By Jon L. Ten Haagen
An estate plan is a map that explains how you want your personal and financial affairs to be handled in the event of your incapacity or death. It allows you to control what happens to your property if you die or become incapacitated. An estate plan should be reviewed periodically.
When should you review your estate plan?
Although there is no hard-and-fast rule about when you should review your estate plan, the following may be of some help:
• You should review your estate plan immediately after a major life event.
• You’ll probably want to do a quick review each year because changes in the economy and in the tax code often occur on a yearly basis
• You’ll want to do a more thorough review every five years
• Reviewing your estate plan will alert you to changes that need to be addressed.
• There will be times when you’ll need to make changes to your plan to ensure that it still meets your goals. For example, an executor, trustee, or guardian may die or change his or her mind about serving in that capacity, and you’ll need to name someone else.
Events that trigger a periodic review include:
There has been a change in your marital status (many states have laws that revoke part or all of or part of your will if you marry or get divorced) or that of your children or grandchildren.
• There has been an addition to your family through birth, adoption, or marriage (stepchildren).
• Your spouse or a family member has died, has become ill, or is incapacitated.
• Your spouse, your parents, or other family member has become dependent on you.
• There has been a substantial change in the value of your assets or in your plans for their use
• You have received a sizeable inheritance or gift.
• Your income level or requirements have changed
• You are retiring.
• You have made, or are considering making, a change to any part of your estate plan.
Some things to review
Here are some things to consider while doing a periodic review of your estate plan:
• Who are your family members and friends? How do you feel about them?
• Do you have a valid will? Does it reflect your current goals and objectives about who receives what after you die? Does your choice of an executor or a guardian for your minor children remain appropriate?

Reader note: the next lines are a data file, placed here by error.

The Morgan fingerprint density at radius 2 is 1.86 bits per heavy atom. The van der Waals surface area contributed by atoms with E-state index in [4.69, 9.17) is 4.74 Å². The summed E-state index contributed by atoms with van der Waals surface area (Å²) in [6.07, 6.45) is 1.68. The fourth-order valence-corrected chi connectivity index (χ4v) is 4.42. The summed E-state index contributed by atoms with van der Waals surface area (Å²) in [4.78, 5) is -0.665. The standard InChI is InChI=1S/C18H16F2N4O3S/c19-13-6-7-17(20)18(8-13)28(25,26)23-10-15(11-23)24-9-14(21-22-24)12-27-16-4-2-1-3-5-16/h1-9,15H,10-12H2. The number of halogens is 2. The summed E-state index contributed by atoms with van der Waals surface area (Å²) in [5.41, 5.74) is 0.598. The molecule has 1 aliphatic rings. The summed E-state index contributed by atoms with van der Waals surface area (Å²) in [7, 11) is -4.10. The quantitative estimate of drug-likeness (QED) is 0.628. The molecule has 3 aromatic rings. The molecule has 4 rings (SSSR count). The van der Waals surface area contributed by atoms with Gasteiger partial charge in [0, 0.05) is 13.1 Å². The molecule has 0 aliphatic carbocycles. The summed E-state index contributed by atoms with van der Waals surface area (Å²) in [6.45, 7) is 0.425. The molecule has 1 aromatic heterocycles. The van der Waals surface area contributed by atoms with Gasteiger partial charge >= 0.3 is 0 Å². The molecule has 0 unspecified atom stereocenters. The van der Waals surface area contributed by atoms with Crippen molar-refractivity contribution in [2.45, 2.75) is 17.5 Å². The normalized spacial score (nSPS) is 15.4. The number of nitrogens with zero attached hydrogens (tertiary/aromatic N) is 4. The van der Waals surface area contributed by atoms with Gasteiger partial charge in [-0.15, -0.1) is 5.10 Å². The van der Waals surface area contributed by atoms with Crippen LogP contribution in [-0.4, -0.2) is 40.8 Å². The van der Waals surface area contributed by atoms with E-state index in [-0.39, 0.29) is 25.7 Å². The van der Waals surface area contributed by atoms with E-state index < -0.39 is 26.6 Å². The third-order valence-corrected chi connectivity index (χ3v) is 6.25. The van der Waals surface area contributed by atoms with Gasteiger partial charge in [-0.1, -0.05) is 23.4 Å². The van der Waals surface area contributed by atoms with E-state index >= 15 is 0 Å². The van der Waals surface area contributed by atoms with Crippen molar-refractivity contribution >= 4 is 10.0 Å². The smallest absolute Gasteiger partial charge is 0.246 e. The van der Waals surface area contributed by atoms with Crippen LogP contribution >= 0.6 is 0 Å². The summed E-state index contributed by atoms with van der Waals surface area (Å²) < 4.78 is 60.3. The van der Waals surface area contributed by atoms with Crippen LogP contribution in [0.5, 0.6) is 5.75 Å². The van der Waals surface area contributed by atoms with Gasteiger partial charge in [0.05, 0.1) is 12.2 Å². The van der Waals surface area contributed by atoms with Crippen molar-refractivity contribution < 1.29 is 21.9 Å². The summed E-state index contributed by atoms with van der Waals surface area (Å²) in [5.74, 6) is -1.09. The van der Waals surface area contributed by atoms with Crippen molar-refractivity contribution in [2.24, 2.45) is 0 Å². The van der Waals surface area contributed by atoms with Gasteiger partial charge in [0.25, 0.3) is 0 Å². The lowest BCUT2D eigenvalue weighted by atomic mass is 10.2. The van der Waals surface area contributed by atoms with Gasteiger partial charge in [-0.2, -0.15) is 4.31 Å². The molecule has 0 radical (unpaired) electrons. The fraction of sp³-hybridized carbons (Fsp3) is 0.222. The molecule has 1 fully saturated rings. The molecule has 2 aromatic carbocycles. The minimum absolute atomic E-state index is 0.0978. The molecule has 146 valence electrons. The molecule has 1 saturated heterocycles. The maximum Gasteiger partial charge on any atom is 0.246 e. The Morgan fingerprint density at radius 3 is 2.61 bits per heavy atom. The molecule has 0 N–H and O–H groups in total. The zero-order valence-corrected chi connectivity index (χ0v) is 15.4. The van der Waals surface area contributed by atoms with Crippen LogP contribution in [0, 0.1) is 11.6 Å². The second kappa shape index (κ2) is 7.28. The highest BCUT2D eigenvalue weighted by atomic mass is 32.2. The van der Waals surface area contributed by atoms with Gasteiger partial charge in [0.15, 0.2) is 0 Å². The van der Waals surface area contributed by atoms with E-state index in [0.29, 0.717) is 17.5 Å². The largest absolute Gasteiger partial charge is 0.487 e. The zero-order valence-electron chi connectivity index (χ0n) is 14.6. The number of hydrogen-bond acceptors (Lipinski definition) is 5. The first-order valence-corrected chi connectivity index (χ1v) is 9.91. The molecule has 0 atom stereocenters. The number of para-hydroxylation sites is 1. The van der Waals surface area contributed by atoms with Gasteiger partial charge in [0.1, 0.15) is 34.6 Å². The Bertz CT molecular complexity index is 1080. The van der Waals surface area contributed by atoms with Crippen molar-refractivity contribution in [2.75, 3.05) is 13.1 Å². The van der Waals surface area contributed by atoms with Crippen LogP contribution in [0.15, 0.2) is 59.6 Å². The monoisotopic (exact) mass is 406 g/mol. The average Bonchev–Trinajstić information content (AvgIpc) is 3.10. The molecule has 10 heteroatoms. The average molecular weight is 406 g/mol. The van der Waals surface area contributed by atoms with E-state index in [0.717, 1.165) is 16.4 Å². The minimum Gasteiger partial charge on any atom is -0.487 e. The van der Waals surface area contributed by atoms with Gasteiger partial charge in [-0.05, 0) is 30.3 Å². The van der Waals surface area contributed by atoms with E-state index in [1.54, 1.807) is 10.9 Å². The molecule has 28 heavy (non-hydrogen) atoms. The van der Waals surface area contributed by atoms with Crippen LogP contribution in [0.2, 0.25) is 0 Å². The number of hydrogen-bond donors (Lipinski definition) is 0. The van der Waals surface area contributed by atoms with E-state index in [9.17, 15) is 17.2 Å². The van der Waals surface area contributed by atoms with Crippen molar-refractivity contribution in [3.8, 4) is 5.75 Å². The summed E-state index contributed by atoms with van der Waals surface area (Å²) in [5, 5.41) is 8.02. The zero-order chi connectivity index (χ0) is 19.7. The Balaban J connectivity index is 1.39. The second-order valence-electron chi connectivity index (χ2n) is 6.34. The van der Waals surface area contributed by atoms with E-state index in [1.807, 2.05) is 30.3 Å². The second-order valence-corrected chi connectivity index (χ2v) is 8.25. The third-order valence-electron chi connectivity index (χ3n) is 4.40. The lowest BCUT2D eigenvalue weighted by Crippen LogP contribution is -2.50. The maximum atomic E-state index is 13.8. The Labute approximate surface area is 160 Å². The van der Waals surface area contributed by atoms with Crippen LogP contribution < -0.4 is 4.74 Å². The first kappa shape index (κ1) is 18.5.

• In the event you become incapacitated, do you have a living will, durable power of attorney for health care, or Do Not Resuscitate order to manage medical decisions?
• In the event you become incapacitated, do you have a living trust, durable power of attorney, or joint ownership to manage your property?
• What property do you own and how is it titled (e.g., outright or jointly with right of survivorship)? Property owned jointly with a right of survivorship passes automatically to the surviving owner(s) at your death.
• Have you reviewed your beneficiary designations for your retirement plans and life insurance policies? These types of property pass automatically to the designated beneficiary at your death.
• Do you have any trusts, living or testamentary? Property held in a trust passes to beneficiaries according to the terms of the trust.
• Do you plan to make any lifetime gifts to family or friends?
• Do you have any plans for charitable gifts or bequests?
• If you own or co-own a business, have provisions been made to transfer your business interest? Is there a buy sell agreement with adequate funding? Would lifetime gifts be appropriate?
• Do you own sufficient life insurance to meet your needs at death? Have these needs been evaluated?
• Have you considered the impact of gift, estate, generation skipping, and income taxes, both federal and state?
This is just a brief overview of some ideas for a periodic review of your estate plan. Each person’s situation is unique. An estate planning attorney may be able to assist you with this process. You may want to include your other financial advisors in this process.